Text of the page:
Challenged

To succeed in college, other postsecondary education, and the workplace, students need higher-level thinking, communications, and problem-solving skills as well as knowledge of the world and its people. These are all products of a curriculum that challenges students to work harder as they investigate a wide range of real-world subjects. What's more, our high school graduates who pursue college must be adequately prepared, yet too many are taking remedial courses, which raises deep concerns about the value of their high school diplomas.

Students engage in a broad spectrum of activities in and out of the classroom. Districts and communities committed to educating the whole child work together to prepare young people for success in higher education,  employment, and civic life by providing meaningful learning experiences and opportunities to demonstrate achievement.

Ensuring that each student is healthy, safe, engaged, supported, and challenged requires us to continually ask questions and examine evidence related to implementation. ASCD's indicators of a whole child approach provide a guide for continual school and community improvement and serve as a definition of what a whole child approach to education truly requires. Download the set of challenged indicators (PDF).

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From the Whole Child Blog

History for Its Own Sake, and For All of Our Sakes

Post written by Kerry Dunne and Christopher Martell

Recent national media attention on attempts by school districts to fold history and social studies into broader humanities programs has brought attention to the role of history education in today schools.

This begs the question: Is the study of history and the social studies a critical part of a 21st century education? In the age of a Common Core State Standards curriculum dominated by literacy and numeracy, will it survive as a core school subject? We argue that high-quality teaching and learning in history, geography, economics, and civics matter more than ever for today's American students and for the future of the country.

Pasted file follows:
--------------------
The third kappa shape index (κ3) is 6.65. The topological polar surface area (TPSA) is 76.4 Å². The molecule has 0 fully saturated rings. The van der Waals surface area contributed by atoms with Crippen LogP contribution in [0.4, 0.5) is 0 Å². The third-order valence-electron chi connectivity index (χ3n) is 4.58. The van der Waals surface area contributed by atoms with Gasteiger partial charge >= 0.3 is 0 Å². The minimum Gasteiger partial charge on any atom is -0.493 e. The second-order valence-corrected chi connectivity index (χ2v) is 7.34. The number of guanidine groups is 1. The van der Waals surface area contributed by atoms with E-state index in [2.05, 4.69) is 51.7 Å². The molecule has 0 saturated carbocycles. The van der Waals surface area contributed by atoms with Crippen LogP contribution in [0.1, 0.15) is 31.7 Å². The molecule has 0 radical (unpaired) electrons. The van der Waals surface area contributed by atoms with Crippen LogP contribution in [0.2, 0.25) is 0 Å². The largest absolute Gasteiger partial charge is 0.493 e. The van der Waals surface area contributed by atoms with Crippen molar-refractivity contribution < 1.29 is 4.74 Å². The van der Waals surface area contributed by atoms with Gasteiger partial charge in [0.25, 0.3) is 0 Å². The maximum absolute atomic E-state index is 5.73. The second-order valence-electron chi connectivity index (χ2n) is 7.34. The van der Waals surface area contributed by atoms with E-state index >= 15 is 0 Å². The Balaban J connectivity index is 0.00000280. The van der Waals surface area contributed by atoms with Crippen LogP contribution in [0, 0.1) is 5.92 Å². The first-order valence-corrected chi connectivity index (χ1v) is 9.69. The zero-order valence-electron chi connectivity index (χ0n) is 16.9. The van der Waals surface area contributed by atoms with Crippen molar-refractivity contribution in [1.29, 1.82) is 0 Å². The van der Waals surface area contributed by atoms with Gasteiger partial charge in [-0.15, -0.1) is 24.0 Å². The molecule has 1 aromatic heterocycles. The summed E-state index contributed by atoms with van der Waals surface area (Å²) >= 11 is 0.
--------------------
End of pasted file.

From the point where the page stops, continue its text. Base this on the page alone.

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Whole Child Examples

Community Example

The Number One Rule: Be: Kind

Lusher Charter School is one of the most sought-after public schools in the city of New Orleans. 

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Designed for use in schools and districts around the world, the free ASCD School Improvement Tool offers educators a comprehensive and completely online needs assessment. Based on your unique results, the tool points you to professional development resources that can help immediately address school-wide challenges.

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About ASCD

ASCD is a global community dedicated to excellence in learning, teaching, and leading. Comprising 140,000 members—superintendents, principals, teachers, and advocates from more than 138 countries—the ASCD community also includes 56 affiliate organizations. ASCD's innovative solutions promote the success of each child. To learn more about how ASCD supports educators as they learn, teach, and lead, visit www.ascd.org.